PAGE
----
The NYC Resistor Model of Hackerspace Governance

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This page has been created to help those starting a hackerspace. Our founders began with the Hackerspace Design Patterns document, and we have developed unique policies to meet our needs, as well.

This model of governance has allowed NYC Resistor to develop a tight-knit community of members who feel a dedication and responsibility towards the space and its members. The model has also allowed us to attract and maintain women in the organization leading to a 50/50 male/female membership.

This pattern arose due to the constraints of a small space in an urban environment where the typical apartment is too small to store projects. The need for onsite storage for members puts an upper bound on membership size.

However in our (admittedly biased) opinion, this pattern provides a healthy template for starting any hackerspace.

Starting up[edit]

Pre-space culture building[edit]

Financial hurdle to begin[edit]

Finding a space[edit]

Creating the space[edit]


LLC operated as Not-for-loss[edit]

Taxes and liability[edit]



Flat model with no hierarchies[edit]

Invite-only membership[edit]

No more than two tiers of membership[edit]

What we look for in new members[edit]

  • Creativity
  • Diversity
  • Social interaction skills


Fully fund with dues[edit]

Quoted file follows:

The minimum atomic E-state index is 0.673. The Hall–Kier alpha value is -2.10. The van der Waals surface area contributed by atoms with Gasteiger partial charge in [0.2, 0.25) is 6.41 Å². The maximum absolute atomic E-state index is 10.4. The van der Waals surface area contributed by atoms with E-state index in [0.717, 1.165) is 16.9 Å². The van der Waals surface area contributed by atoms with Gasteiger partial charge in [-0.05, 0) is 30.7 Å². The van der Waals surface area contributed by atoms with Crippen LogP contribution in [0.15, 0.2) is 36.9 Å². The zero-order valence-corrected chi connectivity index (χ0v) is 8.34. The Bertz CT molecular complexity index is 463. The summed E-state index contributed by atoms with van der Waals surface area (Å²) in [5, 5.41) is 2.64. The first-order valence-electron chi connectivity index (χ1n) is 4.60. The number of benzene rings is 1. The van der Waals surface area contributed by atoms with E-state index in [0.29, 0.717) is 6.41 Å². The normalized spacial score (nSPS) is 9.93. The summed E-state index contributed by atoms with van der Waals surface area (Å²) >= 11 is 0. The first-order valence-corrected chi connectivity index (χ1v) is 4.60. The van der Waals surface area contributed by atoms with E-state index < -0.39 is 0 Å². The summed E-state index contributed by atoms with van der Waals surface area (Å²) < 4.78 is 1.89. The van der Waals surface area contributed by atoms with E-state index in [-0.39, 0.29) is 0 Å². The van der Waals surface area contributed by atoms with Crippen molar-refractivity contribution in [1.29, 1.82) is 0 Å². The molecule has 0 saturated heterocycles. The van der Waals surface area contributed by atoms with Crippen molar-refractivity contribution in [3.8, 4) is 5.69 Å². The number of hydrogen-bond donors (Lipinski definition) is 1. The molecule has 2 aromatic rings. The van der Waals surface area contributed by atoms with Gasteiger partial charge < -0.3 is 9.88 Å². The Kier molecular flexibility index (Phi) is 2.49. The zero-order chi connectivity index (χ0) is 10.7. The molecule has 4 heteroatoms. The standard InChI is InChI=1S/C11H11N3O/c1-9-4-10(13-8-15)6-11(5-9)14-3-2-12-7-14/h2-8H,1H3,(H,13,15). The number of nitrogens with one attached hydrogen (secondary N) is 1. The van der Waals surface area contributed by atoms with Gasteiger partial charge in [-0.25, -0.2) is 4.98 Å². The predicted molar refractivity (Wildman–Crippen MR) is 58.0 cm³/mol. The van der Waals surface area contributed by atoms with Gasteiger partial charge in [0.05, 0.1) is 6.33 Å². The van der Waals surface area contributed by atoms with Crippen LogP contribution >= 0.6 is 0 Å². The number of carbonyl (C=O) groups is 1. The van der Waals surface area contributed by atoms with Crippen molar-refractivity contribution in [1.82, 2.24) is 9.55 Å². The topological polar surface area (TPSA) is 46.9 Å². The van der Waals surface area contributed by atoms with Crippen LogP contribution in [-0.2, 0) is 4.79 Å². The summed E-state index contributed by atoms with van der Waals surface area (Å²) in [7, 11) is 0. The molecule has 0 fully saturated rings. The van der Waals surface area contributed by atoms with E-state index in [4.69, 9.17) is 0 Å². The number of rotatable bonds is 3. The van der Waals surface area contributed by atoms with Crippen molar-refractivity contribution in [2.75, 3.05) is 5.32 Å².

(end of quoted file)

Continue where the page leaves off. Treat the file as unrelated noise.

Do not become dependent on outside people or organizations for your funding. These relationships always end up with strings attached. Don't treat your members like employees by obligating them to projects and activities that are wanted by sponsors but are not of interest to members. Make sure that your rent and recurring expenses are fully funded by membership dues, and that you have 3 months rent in reserve at all times. The result will be high dues, but our members consistently report feeling they get a good value out of the space for what they pay.

We require that members set up automatic payments for their dues. This takes a lot of pressure off the treasurer.

We supplement our income with vending machine and drink sales, T-shirt sales, an annual art show/interactive party for which we charge a cover, laser fees, class fees, and a donations box. All of this does not cover rent, but it does provide a nice buffer and allows us to purchase new tools and supplies when needed. In other words -- it's gravy, you cannot expect to fund your space with these types of sales.